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This question is based on this Math.SE answer, so let's recall a few concepts dealt with there. If $\{a_n\}_{n\in\Bbb N}$ is the sequence of coefficients of a power series $\sum_{n=0}^\infty a_nz^n$ with unit convergence radius, then $$ \limsup_{n\to+\infty} \ln\lvert a_n\rvert/n=0\iff \limsup_{n\to+\infty} \lvert a_n\rvert^{1\over n}=1. $$ Shmuel Agmon was able to prove (see [1], chapter 1, §§ 1.1 and 1.2 pp. 264-265, but for a clearer exposition [2], §3 p. 497) that under these assumptions there exists a unique smallest concave majorant or envelope $\{C(n)\triangleq c_n\}_{n>0}$ of the sequence $\{\ln\lvert a_n\rvert\}_{n>0}$ (see the references or the cited answer for relevant definitions). In [1], chapter 1, §1.2 p. 265 he states that the function $C(x)$ was introduced by Georges Valiron for the study of entire functions.

Question. I wasn't able to locate a precise reference, so does anyone know where Valiron introduces the function $C(x)$ ($C(n)=C(x)|_{\Bbb N\setminus\{0\}})$?

Note. I had a quick look to Valiron's monograph [3] but I was not able to find a definition.

References

[1] Shmuel Agmon, "Sur les séries de Dirichlet" (French), Annales Scientifiques de l’École Normale Supérieure, Troisième (III) Série 66, 263-310 (1949), MR0033352, Zbl 0034.34602.

[2] Shmuel Agmon, "Functions of exponential type in an angle and singularities of Taylor series" (English), Transactions of the American Mathematical Society 70, 492-508 (1951), MR0041222, Zbl 0045.34902.

[3] Georges Valiron, Lectures on the general Theory of integral functions, translated by E. F. Collingwood, with a preface by W. H. Young (English) Cambridge: Deighton, Bell and Co., pp. XII+208 (1923), JFM 50.0254.01.

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A better reference on Valiron is

George Valiron, Fonctions analytiques, Presses universitaires de France, 1954, MR0061658, Zbl 0055.06702.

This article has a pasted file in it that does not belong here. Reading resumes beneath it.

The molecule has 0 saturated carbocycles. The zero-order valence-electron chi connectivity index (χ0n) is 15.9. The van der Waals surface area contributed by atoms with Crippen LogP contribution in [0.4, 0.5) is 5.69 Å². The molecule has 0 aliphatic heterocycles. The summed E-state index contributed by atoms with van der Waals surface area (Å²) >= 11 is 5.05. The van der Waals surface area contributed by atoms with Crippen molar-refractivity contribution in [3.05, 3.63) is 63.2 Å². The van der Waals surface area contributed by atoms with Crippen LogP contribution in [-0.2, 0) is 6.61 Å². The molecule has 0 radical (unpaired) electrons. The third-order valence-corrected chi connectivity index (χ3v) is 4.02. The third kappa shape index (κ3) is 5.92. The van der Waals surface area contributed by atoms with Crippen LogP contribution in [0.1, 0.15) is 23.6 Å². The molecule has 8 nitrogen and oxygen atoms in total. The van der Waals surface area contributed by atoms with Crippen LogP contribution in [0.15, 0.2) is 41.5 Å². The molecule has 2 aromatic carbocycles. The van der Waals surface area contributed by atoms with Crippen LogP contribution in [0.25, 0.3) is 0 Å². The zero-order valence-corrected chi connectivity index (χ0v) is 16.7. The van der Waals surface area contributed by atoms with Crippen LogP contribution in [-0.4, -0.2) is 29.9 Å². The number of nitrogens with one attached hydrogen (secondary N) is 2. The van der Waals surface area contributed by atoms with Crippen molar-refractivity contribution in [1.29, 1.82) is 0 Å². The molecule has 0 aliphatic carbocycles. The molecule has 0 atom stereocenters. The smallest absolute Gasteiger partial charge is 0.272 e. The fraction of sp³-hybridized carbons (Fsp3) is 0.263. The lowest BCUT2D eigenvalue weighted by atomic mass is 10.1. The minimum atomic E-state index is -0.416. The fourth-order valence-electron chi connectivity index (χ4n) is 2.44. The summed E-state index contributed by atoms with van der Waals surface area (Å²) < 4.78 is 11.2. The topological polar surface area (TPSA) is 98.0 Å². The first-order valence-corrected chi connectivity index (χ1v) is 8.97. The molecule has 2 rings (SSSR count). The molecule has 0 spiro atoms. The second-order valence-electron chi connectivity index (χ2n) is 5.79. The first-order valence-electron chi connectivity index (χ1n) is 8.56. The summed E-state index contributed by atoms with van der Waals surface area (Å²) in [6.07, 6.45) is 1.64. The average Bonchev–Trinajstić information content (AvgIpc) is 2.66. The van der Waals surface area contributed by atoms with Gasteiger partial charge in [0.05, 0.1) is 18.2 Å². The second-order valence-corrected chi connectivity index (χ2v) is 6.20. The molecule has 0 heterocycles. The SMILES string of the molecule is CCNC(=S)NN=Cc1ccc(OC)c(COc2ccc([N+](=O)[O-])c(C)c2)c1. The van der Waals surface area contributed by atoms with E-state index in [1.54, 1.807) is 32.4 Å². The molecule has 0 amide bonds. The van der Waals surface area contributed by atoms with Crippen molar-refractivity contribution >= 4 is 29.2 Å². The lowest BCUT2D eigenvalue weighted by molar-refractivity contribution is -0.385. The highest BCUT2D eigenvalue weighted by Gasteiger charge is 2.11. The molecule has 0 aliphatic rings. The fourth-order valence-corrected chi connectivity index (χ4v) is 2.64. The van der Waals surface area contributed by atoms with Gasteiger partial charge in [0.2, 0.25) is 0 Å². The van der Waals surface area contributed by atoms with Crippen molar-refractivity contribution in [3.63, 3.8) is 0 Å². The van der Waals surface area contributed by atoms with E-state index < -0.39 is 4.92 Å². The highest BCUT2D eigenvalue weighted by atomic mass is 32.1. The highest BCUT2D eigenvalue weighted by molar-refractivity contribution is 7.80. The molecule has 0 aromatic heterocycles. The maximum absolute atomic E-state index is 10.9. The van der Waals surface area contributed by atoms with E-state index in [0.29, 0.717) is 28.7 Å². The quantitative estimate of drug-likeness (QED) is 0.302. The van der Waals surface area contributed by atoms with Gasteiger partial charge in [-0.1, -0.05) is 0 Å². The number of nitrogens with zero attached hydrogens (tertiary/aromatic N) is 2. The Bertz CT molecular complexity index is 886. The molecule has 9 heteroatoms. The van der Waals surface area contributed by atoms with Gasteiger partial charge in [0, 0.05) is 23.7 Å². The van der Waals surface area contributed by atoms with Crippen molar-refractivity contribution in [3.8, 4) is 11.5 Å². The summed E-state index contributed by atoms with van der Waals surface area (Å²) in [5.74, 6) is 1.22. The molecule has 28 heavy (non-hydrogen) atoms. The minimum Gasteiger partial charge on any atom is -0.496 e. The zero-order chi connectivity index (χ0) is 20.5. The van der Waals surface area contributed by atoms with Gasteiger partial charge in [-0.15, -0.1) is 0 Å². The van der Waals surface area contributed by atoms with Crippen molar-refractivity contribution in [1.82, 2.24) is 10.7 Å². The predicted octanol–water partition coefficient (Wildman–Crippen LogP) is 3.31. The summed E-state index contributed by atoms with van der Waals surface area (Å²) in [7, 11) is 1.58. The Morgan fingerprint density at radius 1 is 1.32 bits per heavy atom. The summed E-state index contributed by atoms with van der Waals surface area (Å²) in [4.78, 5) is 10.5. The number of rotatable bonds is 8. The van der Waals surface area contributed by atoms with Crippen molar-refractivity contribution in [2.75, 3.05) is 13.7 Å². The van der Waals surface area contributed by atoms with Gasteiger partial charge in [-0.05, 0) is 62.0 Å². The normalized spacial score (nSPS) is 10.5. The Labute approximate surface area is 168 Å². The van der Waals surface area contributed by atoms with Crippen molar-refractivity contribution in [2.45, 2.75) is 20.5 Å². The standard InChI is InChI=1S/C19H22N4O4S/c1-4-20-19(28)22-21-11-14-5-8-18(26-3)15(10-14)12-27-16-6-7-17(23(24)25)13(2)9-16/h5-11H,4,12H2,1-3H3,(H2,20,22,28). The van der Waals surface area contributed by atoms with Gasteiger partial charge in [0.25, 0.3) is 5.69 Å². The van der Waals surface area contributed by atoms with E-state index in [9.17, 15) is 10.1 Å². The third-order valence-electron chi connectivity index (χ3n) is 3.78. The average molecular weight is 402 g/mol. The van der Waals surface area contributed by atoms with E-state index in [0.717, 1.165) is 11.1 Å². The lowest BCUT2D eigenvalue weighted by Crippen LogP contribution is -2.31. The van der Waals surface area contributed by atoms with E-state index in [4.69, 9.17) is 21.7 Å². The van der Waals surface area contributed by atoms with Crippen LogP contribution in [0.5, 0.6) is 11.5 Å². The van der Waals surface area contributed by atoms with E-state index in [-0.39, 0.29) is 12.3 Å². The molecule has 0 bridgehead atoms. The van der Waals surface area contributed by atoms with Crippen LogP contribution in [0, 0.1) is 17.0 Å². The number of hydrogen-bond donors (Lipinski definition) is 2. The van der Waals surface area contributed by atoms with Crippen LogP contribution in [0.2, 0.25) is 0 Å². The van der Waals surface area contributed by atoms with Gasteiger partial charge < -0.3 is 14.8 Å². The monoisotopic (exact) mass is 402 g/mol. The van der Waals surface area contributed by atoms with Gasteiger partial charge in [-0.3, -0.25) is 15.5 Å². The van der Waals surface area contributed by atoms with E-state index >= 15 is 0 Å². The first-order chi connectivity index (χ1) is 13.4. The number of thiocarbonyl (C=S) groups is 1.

This smallest concave majorant is nothing but the Newton polygon generalized to power series. Valiron also calls it Hadamard's polygon. He has a picture of it in Section 67.

Valiron studies it in the case of entire functions ($\log|a_n|/n\to-\infty$), but also mentions the case of finite radius of convergence.

Its existence is almost evident: since $\log|a_n|/n$ is bounded from above, there is a constant majorant. So the class of concave majorants is non-empty, therefore there is a unique smallest concave majorant, since the minimum of any set of concave functions bounded from below is concave.

Edit. Valiron refers to his 2 papers in the Annales scientifiques de l'École Normale Supérieure (Série 3):

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  • $\begingroup$ Thank you very much for the interesting reference: it is particularly interesting to me the fact that the smallest concave majorant is a generalization (I guess perhaps with an infinity of sides) of Newton's polygon. I've searched for a digital copy of it, but it seem unavailable: I'll try to find a paper copy and have a look at it. $\endgroup$ Jun 11, 2022 at 18:14
  • $\begingroup$ Thank you again for listing Valiron's two original works: I think there's some material to look at. I hope you do not mind for having edited your answer by adding some formatting and linking. $\endgroup$ Jun 15, 2022 at 9:47

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